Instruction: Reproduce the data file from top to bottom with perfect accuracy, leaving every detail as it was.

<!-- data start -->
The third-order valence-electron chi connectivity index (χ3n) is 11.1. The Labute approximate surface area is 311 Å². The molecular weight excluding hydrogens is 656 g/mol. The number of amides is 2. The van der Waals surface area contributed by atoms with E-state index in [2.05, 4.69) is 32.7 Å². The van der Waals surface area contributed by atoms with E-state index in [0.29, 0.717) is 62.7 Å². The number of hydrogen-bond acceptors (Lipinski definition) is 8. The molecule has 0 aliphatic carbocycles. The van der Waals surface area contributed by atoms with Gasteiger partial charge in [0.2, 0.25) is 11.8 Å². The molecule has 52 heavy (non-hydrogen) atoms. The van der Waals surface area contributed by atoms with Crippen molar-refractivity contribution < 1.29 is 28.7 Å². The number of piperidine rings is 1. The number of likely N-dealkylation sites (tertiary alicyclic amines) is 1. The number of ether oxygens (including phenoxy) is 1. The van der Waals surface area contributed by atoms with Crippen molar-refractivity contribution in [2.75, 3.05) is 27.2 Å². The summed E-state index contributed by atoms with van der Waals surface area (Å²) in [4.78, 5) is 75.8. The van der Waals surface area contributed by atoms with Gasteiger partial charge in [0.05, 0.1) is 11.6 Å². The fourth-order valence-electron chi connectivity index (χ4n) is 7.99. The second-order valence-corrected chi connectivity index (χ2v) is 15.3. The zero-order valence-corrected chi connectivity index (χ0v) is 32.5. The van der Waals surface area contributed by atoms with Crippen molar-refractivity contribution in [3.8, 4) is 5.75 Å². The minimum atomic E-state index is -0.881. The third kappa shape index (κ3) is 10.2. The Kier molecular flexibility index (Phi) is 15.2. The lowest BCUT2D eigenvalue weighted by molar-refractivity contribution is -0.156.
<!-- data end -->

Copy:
The third-order valence-electron chi connectivity index (χ3n) is 11.1. The Labute approximate surface area is 311 Å². The molecular weight excluding hydrogens is 656 g/mol. The number of amides is 2. The van der Waals surface area contributed by atoms with E-state index in [2.05, 4.69) is 32.7 Å². The van der Waals surface area contributed by atoms with E-state index in [0.29, 0.717) is 62.7 Å². The number of hydrogen-bond acceptors (Lipinski definition) is 8. The molecule has 0 aliphatic carbocycles. The van der Waals surface area contributed by atoms with Gasteiger partial charge in [0.2, 0.25) is 11.8 Å². The molecule has 52 heavy (non-hydrogen) atoms. The van der Waals surface area contributed by atoms with Crippen molar-refractivity contribution < 1.29 is 28.7 Å². The number of piperidine rings is 1. The number of likely N-dealkylation sites (tertiary alicyclic amines) is 1. The number of ether oxygens (including phenoxy) is 1. The van der Waals surface area contributed by atoms with Crippen molar-refractivity contribution in [2.75, 3.05) is 27.2 Å². The summed E-state index contributed by atoms with van der Waals surface area (Å²) in [4.78, 5) is 75.8. The van der Waals surface area contributed by atoms with Gasteiger partial charge in [0.05, 0.1) is 11.6 Å². The fourth-order valence-electron chi connectivity index (χ4n) is 7.99. The second-order valence-corrected chi connectivity index (χ2v) is 15.3. The zero-order valence-corrected chi connectivity index (χ0v) is 32.5. The van der Waals surface area contributed by atoms with Crippen molar-refractivity contribution in [3.8, 4) is 5.75 Å². The minimum atomic E-state index is -0.881. The third kappa shape index (κ3) is 10.2. The Kier molecular flexibility index (Phi) is 15.2. The lowest BCUT2D eigenvalue weighted by molar-refractivity contribution is -0.156.